Target Uptime & Failing Gracefully¶
It's a known fact that systems cannot target 100% uptime. There are too many factors in today's software systems to achieve this, many outside of our control. Even a service that never gets updated and is 100% bug free will fail. Upstream DNS servers have issues all the time. Hardware breaks. Power outages, backup generators fail. The world is chaotic. Good services target some number of "9's" of uptime. ie: 99.99% uptime means that the system has a "budget" of 4 minutes and 22 seconds of uptime each month. Some months might achieve 100% uptime, which means that budget gets rolled over to the next month. What uptime means is different for everybody, and up to the service to define.
A good practice is to use any leftover budget at the end of the period (ie: year, quarter), to intentionally take that service down, and ensure that the rest of your systems fail as expected. Often times other engineers and services come to rely on that additional achieved availability, and it can be healthy to ensure that systems fail gracefully.
We can build graceful failure (or graceful degradation) into our software stack by anticipating failures. Some tactics include:
- Failover to healthy services
- Leader Election can be used to keep healthy services on standby in case the leader experiences issues.
- Entire cluster failover can redirect traffic to another region or availability zone.
- Propagate downstream failures of dependent services up the stack via health checks, so that your ingress points can re-route to healthy services.
- Circuit breakers can bail early on requests vs. propagating errors throughout the system. Consider using a well-known, tested library such as Polly (.NET) that enables configurable implementations of this and other common resilience and transient fault-handling patterns.
None of the above recommendations will work if they are not tested. Your backups are meaningless if you don't know how to mount them. Your cluster failover and other mitigations will regress over time if they are not tested. Here are some tips to test the above:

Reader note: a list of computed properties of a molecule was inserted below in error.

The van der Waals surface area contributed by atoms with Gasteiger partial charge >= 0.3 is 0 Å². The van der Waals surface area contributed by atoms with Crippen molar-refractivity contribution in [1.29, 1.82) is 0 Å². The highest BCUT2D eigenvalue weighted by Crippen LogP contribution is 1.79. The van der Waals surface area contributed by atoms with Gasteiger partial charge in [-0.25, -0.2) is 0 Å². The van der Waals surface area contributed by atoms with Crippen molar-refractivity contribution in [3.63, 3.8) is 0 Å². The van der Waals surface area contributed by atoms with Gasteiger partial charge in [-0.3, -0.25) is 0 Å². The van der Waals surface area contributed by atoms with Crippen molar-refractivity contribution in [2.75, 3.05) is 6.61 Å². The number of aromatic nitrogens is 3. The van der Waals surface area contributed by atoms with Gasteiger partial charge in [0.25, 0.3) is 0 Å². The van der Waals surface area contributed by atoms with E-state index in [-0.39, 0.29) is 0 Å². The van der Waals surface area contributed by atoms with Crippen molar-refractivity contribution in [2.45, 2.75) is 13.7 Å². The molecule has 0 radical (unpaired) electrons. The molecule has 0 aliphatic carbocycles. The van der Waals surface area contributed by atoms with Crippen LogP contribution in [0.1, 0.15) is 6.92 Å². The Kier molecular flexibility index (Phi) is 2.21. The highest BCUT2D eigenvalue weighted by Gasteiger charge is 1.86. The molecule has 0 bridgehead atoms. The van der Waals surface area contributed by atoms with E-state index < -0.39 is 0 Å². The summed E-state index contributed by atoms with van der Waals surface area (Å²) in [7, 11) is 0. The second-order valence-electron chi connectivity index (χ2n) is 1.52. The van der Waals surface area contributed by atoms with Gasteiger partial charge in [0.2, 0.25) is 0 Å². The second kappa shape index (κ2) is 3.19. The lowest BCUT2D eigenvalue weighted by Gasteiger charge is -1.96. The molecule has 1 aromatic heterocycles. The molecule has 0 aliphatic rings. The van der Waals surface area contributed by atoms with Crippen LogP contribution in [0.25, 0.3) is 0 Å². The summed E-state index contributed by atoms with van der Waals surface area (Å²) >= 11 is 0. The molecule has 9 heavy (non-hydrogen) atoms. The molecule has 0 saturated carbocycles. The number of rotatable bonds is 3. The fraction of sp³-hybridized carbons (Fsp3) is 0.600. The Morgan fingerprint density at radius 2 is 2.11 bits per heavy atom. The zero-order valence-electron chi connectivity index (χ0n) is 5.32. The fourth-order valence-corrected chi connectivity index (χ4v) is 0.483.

No software service is complete without playbooks to navigate the developers through unfamiliar territory. Playbooks should be thorough and cover all known failure scenarios and mitigations.
Run maintenance exercises¶
Take the time to fabricate scenarios, and run a D&D style campaign to solve your issues. This can be as elaborate as spinning up a new environment and injecting errors, or as simple as asking the "players" to navigate to a dashboard and describing would they would see in the fabricated scenario (small amounts of imagination required). The playbooks should easily navigate the user to the correct solution/mitigation. If not, update your playbooks.
Leverage automated chaos testing to see how things break. You can read this playbook's article on fault injection testing for more information on developing a hypothesis-driven suite of automated chaos test. The following list of chaos testing tools as well as this section in the article linked above have more details on available platforms and tooling for this purpose:
- Azure Chaos Studio - An in-preview tool for orchestrating controlled fault injection experiments on Azure resources.
- Chaos toolkit - A declarative, modular chaos platform with many extensions, including the Azure actions and probes kit.
- Kraken - An Openshift-specific chaos tool, maintained by Redhat.
- Chaos Monkey - The Netflix platform which popularized chaos engineering (doesn't support Azure OOTB).
- Many services meshes, like Linkerd, offer fault injection tooling through the use of their sidecars.
- Chaos Mesh
- Simmy - A .NET library for chaos testing and fault injection integrated with the Polly library for resilience engineering. This ISE dev blog post provides code snippets as an example of how to use Polly and Simmy to implement a hypothesis-driven approach to resilience and chaos testing.
Analyze all Failures¶
Writing up a post-mortem is a great way to document the root causes, and action items for your failures. They're also a great way to track recurring issues, and create a strong case for prioritizing fixes.
This can even be tied into your regular Agile restrospectives.